We have found that singers with Alzheimer’s also enjoy socially appropriate physical touch–shaking hands, welcoming hugs, holding an arm for support, or a pat on the back for a job well done—things that are often lost in the isolation of dementia.
Three Stages of Chorus Development
The experience of the Minneapolis Giving Voice Chorus has been that during each 14- or 8-week session, the group evolves in three phases between the first rehearsal and the final performance
Stage 1: The singers are becoming familiar with new music, new members, and for some, a new environment. Singers need patience with each other and the music director needs flexibility and adaptability in teaching the music and maintaining a joyful atmosphere at rehearsals. Careful planning by the music director ensures a smooth rehearsal.
Stage 2: After a few weeks of rehearsal, the singers understand their musical parts. The routine of the social hour, opening song, warm-ups, singing, stretching, and the ending song are now familiar. Personal relationships are formed among singers, volunteers, and music director. Rehearsals become more relaxed as the singers begin to master songs and become accustomed to the routine.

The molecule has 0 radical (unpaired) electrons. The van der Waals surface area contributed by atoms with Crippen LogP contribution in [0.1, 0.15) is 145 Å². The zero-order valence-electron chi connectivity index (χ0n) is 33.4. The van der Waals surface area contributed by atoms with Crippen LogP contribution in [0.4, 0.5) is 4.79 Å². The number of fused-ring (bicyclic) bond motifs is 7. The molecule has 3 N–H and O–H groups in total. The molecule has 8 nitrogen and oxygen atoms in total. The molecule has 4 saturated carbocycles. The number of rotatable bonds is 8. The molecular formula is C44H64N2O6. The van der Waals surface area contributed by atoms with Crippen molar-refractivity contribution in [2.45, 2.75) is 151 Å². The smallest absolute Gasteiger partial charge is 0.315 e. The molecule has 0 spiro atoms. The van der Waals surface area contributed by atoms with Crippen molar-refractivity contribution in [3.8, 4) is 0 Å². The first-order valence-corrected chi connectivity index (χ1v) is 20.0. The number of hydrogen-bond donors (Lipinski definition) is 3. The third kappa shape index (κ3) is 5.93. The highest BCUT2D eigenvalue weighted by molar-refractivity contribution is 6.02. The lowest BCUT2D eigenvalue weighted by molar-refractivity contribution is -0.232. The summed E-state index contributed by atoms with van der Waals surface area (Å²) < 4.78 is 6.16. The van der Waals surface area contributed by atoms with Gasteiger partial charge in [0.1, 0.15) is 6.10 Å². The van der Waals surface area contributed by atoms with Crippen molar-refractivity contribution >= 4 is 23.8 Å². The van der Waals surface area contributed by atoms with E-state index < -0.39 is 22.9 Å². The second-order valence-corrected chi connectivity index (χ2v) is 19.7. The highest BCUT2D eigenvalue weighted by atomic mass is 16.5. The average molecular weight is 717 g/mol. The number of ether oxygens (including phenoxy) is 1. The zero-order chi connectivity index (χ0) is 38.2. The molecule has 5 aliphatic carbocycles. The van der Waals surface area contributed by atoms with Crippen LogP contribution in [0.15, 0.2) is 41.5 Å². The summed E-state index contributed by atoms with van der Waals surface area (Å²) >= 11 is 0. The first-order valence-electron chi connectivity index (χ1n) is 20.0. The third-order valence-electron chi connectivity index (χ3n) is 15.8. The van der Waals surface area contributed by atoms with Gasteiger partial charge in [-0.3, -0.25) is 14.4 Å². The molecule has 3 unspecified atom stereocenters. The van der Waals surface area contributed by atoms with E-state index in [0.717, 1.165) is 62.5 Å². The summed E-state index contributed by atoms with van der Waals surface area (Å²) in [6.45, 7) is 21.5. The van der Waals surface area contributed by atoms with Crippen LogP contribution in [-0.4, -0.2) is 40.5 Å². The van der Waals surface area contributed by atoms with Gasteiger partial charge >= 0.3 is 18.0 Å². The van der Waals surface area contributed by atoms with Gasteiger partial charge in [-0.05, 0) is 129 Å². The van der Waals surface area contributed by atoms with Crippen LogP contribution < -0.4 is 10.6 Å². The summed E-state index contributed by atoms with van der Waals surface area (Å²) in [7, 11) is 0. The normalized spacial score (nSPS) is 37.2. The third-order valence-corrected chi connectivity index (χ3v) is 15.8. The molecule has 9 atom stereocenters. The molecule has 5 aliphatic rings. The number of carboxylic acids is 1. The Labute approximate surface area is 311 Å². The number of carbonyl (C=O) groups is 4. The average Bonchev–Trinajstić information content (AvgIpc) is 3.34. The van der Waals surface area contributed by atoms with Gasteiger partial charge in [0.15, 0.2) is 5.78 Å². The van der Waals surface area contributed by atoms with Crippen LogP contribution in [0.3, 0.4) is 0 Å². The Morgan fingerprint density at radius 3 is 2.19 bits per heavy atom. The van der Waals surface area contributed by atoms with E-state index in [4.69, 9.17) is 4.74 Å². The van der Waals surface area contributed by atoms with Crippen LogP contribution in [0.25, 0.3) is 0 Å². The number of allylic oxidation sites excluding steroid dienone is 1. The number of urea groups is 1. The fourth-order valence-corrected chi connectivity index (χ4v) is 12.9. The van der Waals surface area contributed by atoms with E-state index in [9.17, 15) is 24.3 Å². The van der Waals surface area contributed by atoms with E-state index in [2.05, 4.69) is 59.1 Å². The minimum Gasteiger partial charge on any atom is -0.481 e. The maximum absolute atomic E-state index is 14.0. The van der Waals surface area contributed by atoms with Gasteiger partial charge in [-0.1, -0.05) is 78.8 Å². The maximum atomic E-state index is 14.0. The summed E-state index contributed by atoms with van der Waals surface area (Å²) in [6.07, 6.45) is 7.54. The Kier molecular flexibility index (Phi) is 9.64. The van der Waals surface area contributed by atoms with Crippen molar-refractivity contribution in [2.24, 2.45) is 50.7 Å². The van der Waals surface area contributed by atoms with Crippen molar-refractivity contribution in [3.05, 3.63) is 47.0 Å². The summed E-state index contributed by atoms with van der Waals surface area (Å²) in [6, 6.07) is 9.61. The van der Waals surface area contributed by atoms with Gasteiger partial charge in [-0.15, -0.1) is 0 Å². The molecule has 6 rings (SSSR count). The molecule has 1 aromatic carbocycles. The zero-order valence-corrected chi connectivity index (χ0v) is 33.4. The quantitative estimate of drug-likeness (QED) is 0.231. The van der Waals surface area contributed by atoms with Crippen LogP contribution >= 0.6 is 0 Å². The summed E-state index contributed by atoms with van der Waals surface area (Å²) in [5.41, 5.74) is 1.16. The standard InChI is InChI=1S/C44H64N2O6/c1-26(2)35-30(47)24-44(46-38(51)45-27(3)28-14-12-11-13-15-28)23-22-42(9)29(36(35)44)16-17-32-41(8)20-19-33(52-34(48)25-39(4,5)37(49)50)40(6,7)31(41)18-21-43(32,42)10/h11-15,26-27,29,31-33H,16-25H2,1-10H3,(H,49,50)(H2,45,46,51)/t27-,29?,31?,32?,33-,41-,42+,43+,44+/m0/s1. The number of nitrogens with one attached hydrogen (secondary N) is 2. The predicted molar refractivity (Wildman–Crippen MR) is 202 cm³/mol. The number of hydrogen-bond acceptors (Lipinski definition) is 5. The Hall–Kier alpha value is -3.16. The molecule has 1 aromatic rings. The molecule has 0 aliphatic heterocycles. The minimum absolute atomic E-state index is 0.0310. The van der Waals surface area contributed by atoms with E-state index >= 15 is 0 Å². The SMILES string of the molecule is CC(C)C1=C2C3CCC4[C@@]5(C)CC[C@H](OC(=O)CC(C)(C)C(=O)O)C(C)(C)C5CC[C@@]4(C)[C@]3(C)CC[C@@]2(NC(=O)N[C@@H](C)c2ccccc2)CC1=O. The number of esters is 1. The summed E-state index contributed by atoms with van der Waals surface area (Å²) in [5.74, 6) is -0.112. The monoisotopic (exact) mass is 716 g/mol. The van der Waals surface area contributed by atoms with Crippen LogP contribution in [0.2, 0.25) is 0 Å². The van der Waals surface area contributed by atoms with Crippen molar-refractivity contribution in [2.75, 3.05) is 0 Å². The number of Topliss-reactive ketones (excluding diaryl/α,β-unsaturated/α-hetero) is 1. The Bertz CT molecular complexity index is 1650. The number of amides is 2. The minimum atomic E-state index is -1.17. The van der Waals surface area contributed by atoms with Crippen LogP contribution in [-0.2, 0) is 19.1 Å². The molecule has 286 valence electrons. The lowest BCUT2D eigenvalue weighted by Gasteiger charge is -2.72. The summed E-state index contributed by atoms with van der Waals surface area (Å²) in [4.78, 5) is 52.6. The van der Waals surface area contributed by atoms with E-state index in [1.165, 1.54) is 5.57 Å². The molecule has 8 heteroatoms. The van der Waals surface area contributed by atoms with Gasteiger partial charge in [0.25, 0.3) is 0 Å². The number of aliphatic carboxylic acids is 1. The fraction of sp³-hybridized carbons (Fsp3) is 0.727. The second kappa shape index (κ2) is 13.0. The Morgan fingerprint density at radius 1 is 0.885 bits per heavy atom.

Stage 3: Once the music is familiar, the rehearsals focus on the scheduled performance. The singers understand the balance of their parts and listen to each other, mastering the dynamics of the song. Repertoire for the next week’s rehearsal is announced so singers can practice at home. The last rehearsal before a community performance is the dress rehearsal. Songs are performed in order and are introduced by the singers.
How do you maintain a calm, structured environment during rehearsals?
Everyone understands the challenges singers are facing. Volunteers help singers keep track of their music books, follow the music director’s instructions, find their way to the restrooms, and generally keep things moving smoothly. The rehearsal environment is flexible, inclusive, and focused on the music, so singers can relax and simply enjoy singing.
Do rehearsals feel like “Groundhog Day,” with the chorus having to re-learn everything each week?
Like a rehearsal with any chorus, there is some repetition from week to week, but there is also a learning process that occurs over the entire span of weeks. Most singers practice at home during the week to retain what they have learned and to be prepared.